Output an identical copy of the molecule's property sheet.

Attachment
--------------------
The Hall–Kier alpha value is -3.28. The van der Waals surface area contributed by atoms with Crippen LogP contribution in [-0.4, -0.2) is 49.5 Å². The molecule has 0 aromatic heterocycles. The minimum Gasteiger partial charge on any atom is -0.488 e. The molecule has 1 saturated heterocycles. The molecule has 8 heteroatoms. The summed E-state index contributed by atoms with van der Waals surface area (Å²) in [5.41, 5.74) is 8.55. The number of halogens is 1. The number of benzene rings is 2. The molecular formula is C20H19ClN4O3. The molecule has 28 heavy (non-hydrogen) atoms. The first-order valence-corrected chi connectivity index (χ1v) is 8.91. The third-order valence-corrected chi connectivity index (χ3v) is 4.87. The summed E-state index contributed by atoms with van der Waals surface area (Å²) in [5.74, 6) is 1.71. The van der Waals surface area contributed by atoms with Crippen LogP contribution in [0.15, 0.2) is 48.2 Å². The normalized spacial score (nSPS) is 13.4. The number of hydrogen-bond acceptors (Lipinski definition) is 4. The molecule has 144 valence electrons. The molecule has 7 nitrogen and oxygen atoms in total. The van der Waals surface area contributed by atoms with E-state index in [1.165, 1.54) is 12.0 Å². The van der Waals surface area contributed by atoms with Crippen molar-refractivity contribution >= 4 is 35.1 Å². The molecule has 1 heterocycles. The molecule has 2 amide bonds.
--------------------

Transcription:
The Hall–Kier alpha value is -3.28. The van der Waals surface area contributed by atoms with Crippen LogP contribution in [-0.4, -0.2) is 49.5 Å². The molecule has 0 aromatic heterocycles. The minimum Gasteiger partial charge on any atom is -0.488 e. The molecule has 1 saturated heterocycles. The molecule has 8 heteroatoms. The summed E-state index contributed by atoms with van der Waals surface area (Å²) in [5.41, 5.74) is 8.55. The number of halogens is 1. The number of benzene rings is 2. The molecular formula is C20H19ClN4O3. The molecule has 28 heavy (non-hydrogen) atoms. The first-order valence-corrected chi connectivity index (χ1v) is 8.91. The third-order valence-corrected chi connectivity index (χ3v) is 4.87. The summed E-state index contributed by atoms with van der Waals surface area (Å²) in [5.74, 6) is 1.71. The van der Waals surface area contributed by atoms with Crippen LogP contribution in [0.15, 0.2) is 48.2 Å². The normalized spacial score (nSPS) is 13.4. The number of hydrogen-bond acceptors (Lipinski definition) is 4. The molecule has 144 valence electrons. The molecule has 7 nitrogen and oxygen atoms in total. The van der Waals surface area contributed by atoms with E-state index in [1.165, 1.54) is 12.0 Å². The van der Waals surface area contributed by atoms with Crippen molar-refractivity contribution >= 4 is 35.1 Å². The molecule has 1 heterocycles. The molecule has 2 amide bonds.